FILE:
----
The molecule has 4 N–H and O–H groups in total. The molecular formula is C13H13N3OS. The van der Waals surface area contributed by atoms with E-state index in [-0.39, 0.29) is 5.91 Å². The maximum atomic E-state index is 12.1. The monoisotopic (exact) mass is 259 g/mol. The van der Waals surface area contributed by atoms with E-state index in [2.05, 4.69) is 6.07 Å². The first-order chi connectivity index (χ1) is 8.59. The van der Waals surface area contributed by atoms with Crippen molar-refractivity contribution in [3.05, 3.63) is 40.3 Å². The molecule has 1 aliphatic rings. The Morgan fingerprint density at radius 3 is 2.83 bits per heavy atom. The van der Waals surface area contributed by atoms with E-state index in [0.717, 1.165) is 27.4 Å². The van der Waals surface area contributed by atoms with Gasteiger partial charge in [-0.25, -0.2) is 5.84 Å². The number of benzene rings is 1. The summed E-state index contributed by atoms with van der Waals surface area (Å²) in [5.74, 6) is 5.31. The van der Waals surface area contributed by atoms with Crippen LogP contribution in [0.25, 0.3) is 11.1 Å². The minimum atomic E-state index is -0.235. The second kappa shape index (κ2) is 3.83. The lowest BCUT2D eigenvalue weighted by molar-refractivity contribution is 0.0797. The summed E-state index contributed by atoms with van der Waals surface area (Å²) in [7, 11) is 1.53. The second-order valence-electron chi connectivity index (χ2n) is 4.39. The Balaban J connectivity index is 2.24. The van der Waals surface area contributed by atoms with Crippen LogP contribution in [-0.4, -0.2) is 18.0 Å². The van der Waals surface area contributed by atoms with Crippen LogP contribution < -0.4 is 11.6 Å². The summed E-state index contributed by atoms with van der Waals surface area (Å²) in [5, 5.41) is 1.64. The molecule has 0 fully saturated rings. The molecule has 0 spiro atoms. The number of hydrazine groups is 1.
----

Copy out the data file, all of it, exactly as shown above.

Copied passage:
The molecule has 4 N–H and O–H groups in total. The molecular formula is C13H13N3OS. The van der Waals surface area contributed by atoms with E-state index in [-0.39, 0.29) is 5.91 Å². The maximum atomic E-state index is 12.1. The monoisotopic (exact) mass is 259 g/mol. The van der Waals surface area contributed by atoms with E-state index in [2.05, 4.69) is 6.07 Å². The first-order chi connectivity index (χ1) is 8.59. The van der Waals surface area contributed by atoms with Crippen molar-refractivity contribution in [3.05, 3.63) is 40.3 Å². The molecule has 1 aliphatic rings. The Morgan fingerprint density at radius 3 is 2.83 bits per heavy atom. The van der Waals surface area contributed by atoms with E-state index in [0.717, 1.165) is 27.4 Å². The van der Waals surface area contributed by atoms with Gasteiger partial charge in [-0.25, -0.2) is 5.84 Å². The number of benzene rings is 1. The summed E-state index contributed by atoms with van der Waals surface area (Å²) in [5.74, 6) is 5.31. The van der Waals surface area contributed by atoms with Crippen LogP contribution in [0.25, 0.3) is 11.1 Å². The minimum atomic E-state index is -0.235. The second kappa shape index (κ2) is 3.83. The lowest BCUT2D eigenvalue weighted by molar-refractivity contribution is 0.0797. The summed E-state index contributed by atoms with van der Waals surface area (Å²) in [7, 11) is 1.53. The second-order valence-electron chi connectivity index (χ2n) is 4.39. The Balaban J connectivity index is 2.24. The van der Waals surface area contributed by atoms with Crippen LogP contribution in [-0.4, -0.2) is 18.0 Å². The van der Waals surface area contributed by atoms with Crippen LogP contribution < -0.4 is 11.6 Å². The summed E-state index contributed by atoms with van der Waals surface area (Å²) in [5, 5.41) is 1.64. The molecule has 0 fully saturated rings. The molecule has 0 spiro atoms. The number of hydrazine groups is 1.